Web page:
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L. A. Witch

August 20, 2016

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August 20, Oakland, CA

Oakland, California has been putting out great artists for almost as long as it’s been around. From modern hip-hop Zion I to indie classic Rogue Wave, you could say the city is almost rooted in music. On a murky August Sunday, the East Bay played the perfect setting for a grunge garden party performance for Los Angeles born (and aptly named) L.A. Witch. A band tougher than teeth and sweeter than syrup, ready to take you out in a thirty minute moody-beach-garage set, which they did exclusively for Taking their royal stage in a backyard nestled in Oakland’s classic summer fog, these ladies dove into a sound somewhere between the Black Hearts and Blondie, with their own California edge.

A three piece headed by Sade Sanchez on guitar, Irita Pai on Bass and Ellie English on drums, the most striking thing about these Witches is not their LA-glam-grunge appearance, but the tightness of their sound. With the rising bass line of opening song Kill My Baby Tonight, the vibe becomes otherworldly, a surreal sound against the flowery, blooming stage. “I’m gonna kill my baby tonight,” Sanchez (also on lead vocals) croons, the words so sugary, the crowd is practically leaning in to hear just how she’ll do it. It’s this very combination, of a band so in-sync and calculated, that brings in the Witchy-ness. They’re spooky, they’re hypnotic, and their music is so layered it’s captivating. The slow burn of the first song, leading into the slick guitar riffs of Brian, made for an interesting change. This song, heavier on drums, has English shine. A rosey, strawberry-blonde, English is a stark contrast to her dark bandmates, but she’s just as potent. Her large sound and pace carried the weight of thrashing songs like Drive Your Car, winding in and out of the spotlight depending on tempo. Pai is the backbone of the group, creating the base for ever song, serene or spooky. She shines on moody Brian, and even more so on blaring You Love Nothing. But it’s Sanchez who’s the force to be reckoned with. Clad in 60’s white sunglasses, she looks almost gentle behind the microphone, but she’s anything but. Sanchez is lethal on guitar, pulling out twanging, almost cinematic solos on Feel Alright and bluesy Baby in Blue Jeans. Her twanging throaty vocals are particularly impressive, especially considering that the band was sick during the show. They start off sweet and end up something powerful and perhaps a little scary.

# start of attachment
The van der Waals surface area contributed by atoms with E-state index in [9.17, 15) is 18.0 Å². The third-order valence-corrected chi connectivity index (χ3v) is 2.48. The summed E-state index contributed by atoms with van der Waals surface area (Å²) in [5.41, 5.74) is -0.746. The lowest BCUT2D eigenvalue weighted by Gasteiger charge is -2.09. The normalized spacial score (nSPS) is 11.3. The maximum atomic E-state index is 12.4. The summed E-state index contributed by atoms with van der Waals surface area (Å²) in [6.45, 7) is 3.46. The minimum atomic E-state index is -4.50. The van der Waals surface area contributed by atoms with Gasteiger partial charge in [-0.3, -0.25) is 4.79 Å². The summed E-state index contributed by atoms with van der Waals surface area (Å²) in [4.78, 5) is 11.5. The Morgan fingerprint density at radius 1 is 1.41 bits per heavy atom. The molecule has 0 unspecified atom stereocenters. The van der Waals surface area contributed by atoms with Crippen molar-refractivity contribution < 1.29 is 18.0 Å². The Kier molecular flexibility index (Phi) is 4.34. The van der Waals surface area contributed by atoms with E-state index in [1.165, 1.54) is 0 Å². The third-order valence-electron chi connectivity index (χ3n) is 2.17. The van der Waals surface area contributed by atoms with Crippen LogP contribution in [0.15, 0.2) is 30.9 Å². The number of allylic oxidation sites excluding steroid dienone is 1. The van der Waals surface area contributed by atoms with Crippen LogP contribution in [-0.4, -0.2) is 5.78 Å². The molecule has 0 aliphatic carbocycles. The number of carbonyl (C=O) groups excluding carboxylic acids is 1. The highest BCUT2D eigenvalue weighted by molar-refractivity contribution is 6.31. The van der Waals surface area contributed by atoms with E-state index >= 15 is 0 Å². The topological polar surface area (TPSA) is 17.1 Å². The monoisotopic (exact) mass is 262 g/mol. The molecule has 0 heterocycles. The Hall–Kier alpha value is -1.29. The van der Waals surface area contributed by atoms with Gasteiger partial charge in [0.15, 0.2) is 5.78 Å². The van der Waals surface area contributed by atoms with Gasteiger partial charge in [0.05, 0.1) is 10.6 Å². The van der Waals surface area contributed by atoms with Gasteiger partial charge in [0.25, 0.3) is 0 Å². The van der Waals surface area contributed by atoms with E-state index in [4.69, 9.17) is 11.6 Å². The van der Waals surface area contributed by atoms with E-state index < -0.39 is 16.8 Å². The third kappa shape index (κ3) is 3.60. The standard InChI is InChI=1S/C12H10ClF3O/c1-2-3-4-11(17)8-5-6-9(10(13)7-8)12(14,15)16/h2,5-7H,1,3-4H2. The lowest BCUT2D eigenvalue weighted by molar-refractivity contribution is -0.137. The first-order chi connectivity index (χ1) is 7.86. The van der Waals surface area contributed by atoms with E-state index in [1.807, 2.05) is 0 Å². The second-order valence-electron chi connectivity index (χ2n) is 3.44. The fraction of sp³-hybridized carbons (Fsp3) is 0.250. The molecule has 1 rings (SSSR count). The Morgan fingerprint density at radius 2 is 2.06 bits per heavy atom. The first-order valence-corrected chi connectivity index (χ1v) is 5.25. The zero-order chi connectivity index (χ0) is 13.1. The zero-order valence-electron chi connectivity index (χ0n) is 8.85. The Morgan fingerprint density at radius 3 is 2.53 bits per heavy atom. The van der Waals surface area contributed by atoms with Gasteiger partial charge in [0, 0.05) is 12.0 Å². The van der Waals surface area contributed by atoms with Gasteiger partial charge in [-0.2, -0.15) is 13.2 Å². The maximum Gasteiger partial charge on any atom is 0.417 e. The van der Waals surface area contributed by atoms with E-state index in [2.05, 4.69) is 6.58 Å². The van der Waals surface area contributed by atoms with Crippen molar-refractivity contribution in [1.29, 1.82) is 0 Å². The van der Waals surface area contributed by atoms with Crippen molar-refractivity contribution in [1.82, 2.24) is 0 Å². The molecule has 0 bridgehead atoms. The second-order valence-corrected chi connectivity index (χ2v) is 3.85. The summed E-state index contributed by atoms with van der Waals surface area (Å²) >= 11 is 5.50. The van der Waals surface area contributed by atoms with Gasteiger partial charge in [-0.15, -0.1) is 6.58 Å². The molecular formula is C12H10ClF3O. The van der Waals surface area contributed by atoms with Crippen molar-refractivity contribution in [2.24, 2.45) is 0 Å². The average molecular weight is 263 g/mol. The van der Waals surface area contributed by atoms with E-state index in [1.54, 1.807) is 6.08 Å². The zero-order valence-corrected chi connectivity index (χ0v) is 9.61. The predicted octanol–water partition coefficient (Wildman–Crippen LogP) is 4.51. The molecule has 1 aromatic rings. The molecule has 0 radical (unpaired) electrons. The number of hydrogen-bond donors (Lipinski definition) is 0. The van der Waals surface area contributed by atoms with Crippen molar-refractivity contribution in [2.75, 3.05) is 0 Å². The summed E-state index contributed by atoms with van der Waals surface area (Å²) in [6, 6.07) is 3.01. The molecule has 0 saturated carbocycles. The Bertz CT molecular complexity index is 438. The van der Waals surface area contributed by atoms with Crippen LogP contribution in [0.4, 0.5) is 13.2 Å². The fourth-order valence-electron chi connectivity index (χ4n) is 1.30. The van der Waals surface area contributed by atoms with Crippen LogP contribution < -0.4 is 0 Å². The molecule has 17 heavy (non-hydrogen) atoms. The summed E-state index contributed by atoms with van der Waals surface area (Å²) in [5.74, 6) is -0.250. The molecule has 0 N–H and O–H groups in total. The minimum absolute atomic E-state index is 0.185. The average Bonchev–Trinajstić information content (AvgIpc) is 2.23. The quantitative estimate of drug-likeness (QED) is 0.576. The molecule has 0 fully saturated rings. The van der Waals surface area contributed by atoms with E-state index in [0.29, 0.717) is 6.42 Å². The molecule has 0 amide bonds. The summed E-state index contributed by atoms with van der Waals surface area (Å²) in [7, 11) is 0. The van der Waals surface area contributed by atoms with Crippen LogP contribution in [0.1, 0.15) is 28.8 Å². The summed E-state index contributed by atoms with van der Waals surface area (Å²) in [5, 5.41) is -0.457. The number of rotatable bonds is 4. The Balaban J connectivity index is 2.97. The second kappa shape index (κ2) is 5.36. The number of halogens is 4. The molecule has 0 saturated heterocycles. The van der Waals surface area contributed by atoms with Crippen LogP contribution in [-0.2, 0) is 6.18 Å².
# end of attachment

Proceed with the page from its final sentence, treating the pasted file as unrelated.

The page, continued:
The band has no special formation story, they were three friends, all from L.A. and all playing music. They are all talented individually, but as is the mark of garage, they’re better (and tighter) together. They thrived in the cloudy setting; three dark figures playing in a garden of earthly delights. The synchronization of the dark ankle socks, the entrancing music and the foggy, almost ethereal backyard stage made for an intoxicatingly sensory experience. And their music spans the genres. Turn up the tempo and they sound almost Western, dial back the drums and they’ve got some Jazz elements. Their final song, Get Lost, off their 2015 self titled EP, brings it all full circle. Sanchez begs “save me from myself” over and over, Pai soars on the bass, and English drums an almost ritualistic beat. They are Witches - in the performing sense of the word at least - soft and sweet on the outside, and dark as hell in their music. When asked if there was anything else they’d like to say, Sanchez gave a half laugh and said, “We like to sacrifice things . . . just kidding.” Who knows if she was? A true witch never tells.

L.A. Witch will continue their international tour with shows through December, playing Joshua Tree’s Desert Daze Festival in October. Check them out here:

- Sophia Weiss